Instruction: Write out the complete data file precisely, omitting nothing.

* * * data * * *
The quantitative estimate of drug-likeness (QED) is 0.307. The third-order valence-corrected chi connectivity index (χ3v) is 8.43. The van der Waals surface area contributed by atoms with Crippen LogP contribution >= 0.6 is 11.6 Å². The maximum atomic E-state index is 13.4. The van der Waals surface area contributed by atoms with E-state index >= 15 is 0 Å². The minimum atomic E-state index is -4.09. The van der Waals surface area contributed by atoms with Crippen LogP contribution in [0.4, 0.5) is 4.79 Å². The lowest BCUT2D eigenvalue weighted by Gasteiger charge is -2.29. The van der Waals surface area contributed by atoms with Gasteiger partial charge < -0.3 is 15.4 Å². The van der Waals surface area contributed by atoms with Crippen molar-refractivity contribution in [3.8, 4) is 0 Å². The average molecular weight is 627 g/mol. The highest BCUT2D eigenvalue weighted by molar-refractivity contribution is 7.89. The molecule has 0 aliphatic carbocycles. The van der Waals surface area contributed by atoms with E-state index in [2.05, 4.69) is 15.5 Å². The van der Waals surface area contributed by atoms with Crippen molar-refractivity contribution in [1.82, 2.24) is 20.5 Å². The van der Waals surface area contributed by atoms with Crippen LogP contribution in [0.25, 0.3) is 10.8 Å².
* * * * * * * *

The quantitative estimate of drug-likeness (QED) is 0.307. The third-order valence-corrected chi connectivity index (χ3v) is 8.43. The van der Waals surface area contributed by atoms with Crippen LogP contribution >= 0.6 is 11.6 Å². The maximum atomic E-state index is 13.4. The van der Waals surface area contributed by atoms with E-state index >= 15 is 0 Å². The minimum atomic E-state index is -4.09. The van der Waals surface area contributed by atoms with Crippen LogP contribution in [0.4, 0.5) is 4.79 Å². The lowest BCUT2D eigenvalue weighted by Gasteiger charge is -2.29. The van der Waals surface area contributed by atoms with Gasteiger partial charge < -0.3 is 15.4 Å². The van der Waals surface area contributed by atoms with Crippen molar-refractivity contribution in [3.8, 4) is 0 Å². The average molecular weight is 627 g/mol. The highest BCUT2D eigenvalue weighted by molar-refractivity contribution is 7.89. The molecule has 0 aliphatic carbocycles. The van der Waals surface area contributed by atoms with E-state index in [2.05, 4.69) is 15.5 Å². The van der Waals surface area contributed by atoms with Crippen molar-refractivity contribution in [1.82, 2.24) is 20.5 Å². The van der Waals surface area contributed by atoms with Crippen LogP contribution in [0.25, 0.3) is 10.8 Å².